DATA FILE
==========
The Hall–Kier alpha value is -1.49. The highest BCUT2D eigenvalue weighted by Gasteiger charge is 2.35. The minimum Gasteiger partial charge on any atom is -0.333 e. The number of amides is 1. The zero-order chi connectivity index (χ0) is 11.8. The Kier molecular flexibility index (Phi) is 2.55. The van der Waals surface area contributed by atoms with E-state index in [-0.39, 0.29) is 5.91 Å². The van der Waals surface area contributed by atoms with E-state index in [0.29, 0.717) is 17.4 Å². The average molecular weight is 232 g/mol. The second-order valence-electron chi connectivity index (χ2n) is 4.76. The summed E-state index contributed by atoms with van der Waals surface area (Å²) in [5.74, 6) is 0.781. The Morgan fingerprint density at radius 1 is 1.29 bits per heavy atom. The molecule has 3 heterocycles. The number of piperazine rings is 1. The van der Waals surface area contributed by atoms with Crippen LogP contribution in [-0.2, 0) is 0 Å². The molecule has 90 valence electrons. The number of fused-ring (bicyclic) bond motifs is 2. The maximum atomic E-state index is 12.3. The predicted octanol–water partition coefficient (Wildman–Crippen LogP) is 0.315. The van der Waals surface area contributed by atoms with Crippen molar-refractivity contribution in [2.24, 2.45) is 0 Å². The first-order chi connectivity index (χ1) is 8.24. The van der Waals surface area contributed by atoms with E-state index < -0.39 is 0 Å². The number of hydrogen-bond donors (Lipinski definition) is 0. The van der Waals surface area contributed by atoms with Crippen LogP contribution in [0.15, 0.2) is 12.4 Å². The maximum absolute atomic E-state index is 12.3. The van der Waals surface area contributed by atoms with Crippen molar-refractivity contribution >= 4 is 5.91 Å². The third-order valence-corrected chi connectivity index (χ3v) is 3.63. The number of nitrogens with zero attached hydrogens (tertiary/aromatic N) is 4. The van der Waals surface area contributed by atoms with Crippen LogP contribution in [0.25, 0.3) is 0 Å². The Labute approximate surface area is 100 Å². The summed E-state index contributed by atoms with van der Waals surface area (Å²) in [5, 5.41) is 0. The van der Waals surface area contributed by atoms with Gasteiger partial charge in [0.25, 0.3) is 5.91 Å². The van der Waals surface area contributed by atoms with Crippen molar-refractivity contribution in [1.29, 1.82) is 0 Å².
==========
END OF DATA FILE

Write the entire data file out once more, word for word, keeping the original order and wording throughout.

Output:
The Hall–Kier alpha value is -1.49. The highest BCUT2D eigenvalue weighted by Gasteiger charge is 2.35. The minimum Gasteiger partial charge on any atom is -0.333 e. The number of amides is 1. The zero-order chi connectivity index (χ0) is 11.8. The Kier molecular flexibility index (Phi) is 2.55. The van der Waals surface area contributed by atoms with E-state index in [-0.39, 0.29) is 5.91 Å². The van der Waals surface area contributed by atoms with E-state index in [0.29, 0.717) is 17.4 Å². The average molecular weight is 232 g/mol. The second-order valence-electron chi connectivity index (χ2n) is 4.76. The summed E-state index contributed by atoms with van der Waals surface area (Å²) in [5.74, 6) is 0.781. The Morgan fingerprint density at radius 1 is 1.29 bits per heavy atom. The molecule has 3 heterocycles. The number of piperazine rings is 1. The van der Waals surface area contributed by atoms with Crippen LogP contribution in [-0.2, 0) is 0 Å². The molecule has 90 valence electrons. The number of fused-ring (bicyclic) bond motifs is 2. The maximum atomic E-state index is 12.3. The predicted octanol–water partition coefficient (Wildman–Crippen LogP) is 0.315. The van der Waals surface area contributed by atoms with Crippen molar-refractivity contribution in [2.24, 2.45) is 0 Å². The first-order chi connectivity index (χ1) is 8.24. The van der Waals surface area contributed by atoms with E-state index < -0.39 is 0 Å². The number of hydrogen-bond donors (Lipinski definition) is 0. The van der Waals surface area contributed by atoms with Crippen LogP contribution in [0.15, 0.2) is 12.4 Å². The maximum absolute atomic E-state index is 12.3. The van der Waals surface area contributed by atoms with Crippen molar-refractivity contribution >= 4 is 5.91 Å². The third-order valence-corrected chi connectivity index (χ3v) is 3.63. The number of nitrogens with zero attached hydrogens (tertiary/aromatic N) is 4. The van der Waals surface area contributed by atoms with Crippen LogP contribution in [0.25, 0.3) is 0 Å². The Labute approximate surface area is 100 Å². The summed E-state index contributed by atoms with van der Waals surface area (Å²) in [5, 5.41) is 0. The van der Waals surface area contributed by atoms with Gasteiger partial charge in [0.25, 0.3) is 5.91 Å². The van der Waals surface area contributed by atoms with Crippen molar-refractivity contribution in [1.29, 1.82) is 0 Å².